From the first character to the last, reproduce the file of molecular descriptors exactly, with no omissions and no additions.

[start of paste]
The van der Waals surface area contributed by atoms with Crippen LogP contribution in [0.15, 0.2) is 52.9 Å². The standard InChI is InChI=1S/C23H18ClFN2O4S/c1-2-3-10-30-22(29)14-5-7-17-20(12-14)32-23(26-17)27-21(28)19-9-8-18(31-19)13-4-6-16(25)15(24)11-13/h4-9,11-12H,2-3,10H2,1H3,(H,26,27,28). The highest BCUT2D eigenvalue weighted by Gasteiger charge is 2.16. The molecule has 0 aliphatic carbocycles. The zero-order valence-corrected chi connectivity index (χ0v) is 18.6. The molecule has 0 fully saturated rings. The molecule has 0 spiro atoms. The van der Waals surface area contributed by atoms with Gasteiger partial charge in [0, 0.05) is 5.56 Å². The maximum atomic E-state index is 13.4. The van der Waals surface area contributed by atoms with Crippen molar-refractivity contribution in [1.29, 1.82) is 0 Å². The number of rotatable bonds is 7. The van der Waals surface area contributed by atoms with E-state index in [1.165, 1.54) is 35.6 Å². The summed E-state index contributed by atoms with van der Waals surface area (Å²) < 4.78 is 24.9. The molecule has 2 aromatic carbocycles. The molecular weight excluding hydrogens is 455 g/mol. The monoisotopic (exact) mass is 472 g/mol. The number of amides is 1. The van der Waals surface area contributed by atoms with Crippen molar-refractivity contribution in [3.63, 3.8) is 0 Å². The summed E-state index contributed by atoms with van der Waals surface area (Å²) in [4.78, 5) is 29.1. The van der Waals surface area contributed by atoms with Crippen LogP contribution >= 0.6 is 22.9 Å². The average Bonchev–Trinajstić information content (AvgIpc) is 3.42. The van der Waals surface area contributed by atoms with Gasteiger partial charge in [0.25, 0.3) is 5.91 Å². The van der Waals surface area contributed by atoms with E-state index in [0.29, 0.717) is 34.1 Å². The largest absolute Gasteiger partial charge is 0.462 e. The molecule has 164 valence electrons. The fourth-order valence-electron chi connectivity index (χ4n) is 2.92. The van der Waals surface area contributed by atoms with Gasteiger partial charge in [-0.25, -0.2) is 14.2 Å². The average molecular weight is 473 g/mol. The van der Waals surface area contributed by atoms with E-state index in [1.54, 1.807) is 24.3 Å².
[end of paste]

The van der Waals surface area contributed by atoms with Crippen LogP contribution in [0.15, 0.2) is 52.9 Å². The standard InChI is InChI=1S/C23H18ClFN2O4S/c1-2-3-10-30-22(29)14-5-7-17-20(12-14)32-23(26-17)27-21(28)19-9-8-18(31-19)13-4-6-16(25)15(24)11-13/h4-9,11-12H,2-3,10H2,1H3,(H,26,27,28). The highest BCUT2D eigenvalue weighted by Gasteiger charge is 2.16. The molecule has 0 aliphatic carbocycles. The zero-order valence-corrected chi connectivity index (χ0v) is 18.6. The molecule has 0 fully saturated rings. The molecule has 0 spiro atoms. The van der Waals surface area contributed by atoms with Gasteiger partial charge in [0, 0.05) is 5.56 Å². The maximum atomic E-state index is 13.4. The van der Waals surface area contributed by atoms with Crippen molar-refractivity contribution in [1.29, 1.82) is 0 Å². The number of rotatable bonds is 7. The van der Waals surface area contributed by atoms with E-state index in [1.165, 1.54) is 35.6 Å². The summed E-state index contributed by atoms with van der Waals surface area (Å²) < 4.78 is 24.9. The molecule has 2 aromatic carbocycles. The molecular weight excluding hydrogens is 455 g/mol. The monoisotopic (exact) mass is 472 g/mol. The number of amides is 1. The van der Waals surface area contributed by atoms with Crippen molar-refractivity contribution in [3.63, 3.8) is 0 Å². The summed E-state index contributed by atoms with van der Waals surface area (Å²) in [4.78, 5) is 29.1. The van der Waals surface area contributed by atoms with Crippen LogP contribution >= 0.6 is 22.9 Å². The average Bonchev–Trinajstić information content (AvgIpc) is 3.42. The van der Waals surface area contributed by atoms with Gasteiger partial charge in [0.25, 0.3) is 5.91 Å². The van der Waals surface area contributed by atoms with E-state index in [0.29, 0.717) is 34.1 Å². The largest absolute Gasteiger partial charge is 0.462 e. The molecule has 164 valence electrons. The fourth-order valence-electron chi connectivity index (χ4n) is 2.92. The van der Waals surface area contributed by atoms with Gasteiger partial charge in [-0.25, -0.2) is 14.2 Å². The average molecular weight is 473 g/mol. The van der Waals surface area contributed by atoms with E-state index in [1.54, 1.807) is 24.3 Å².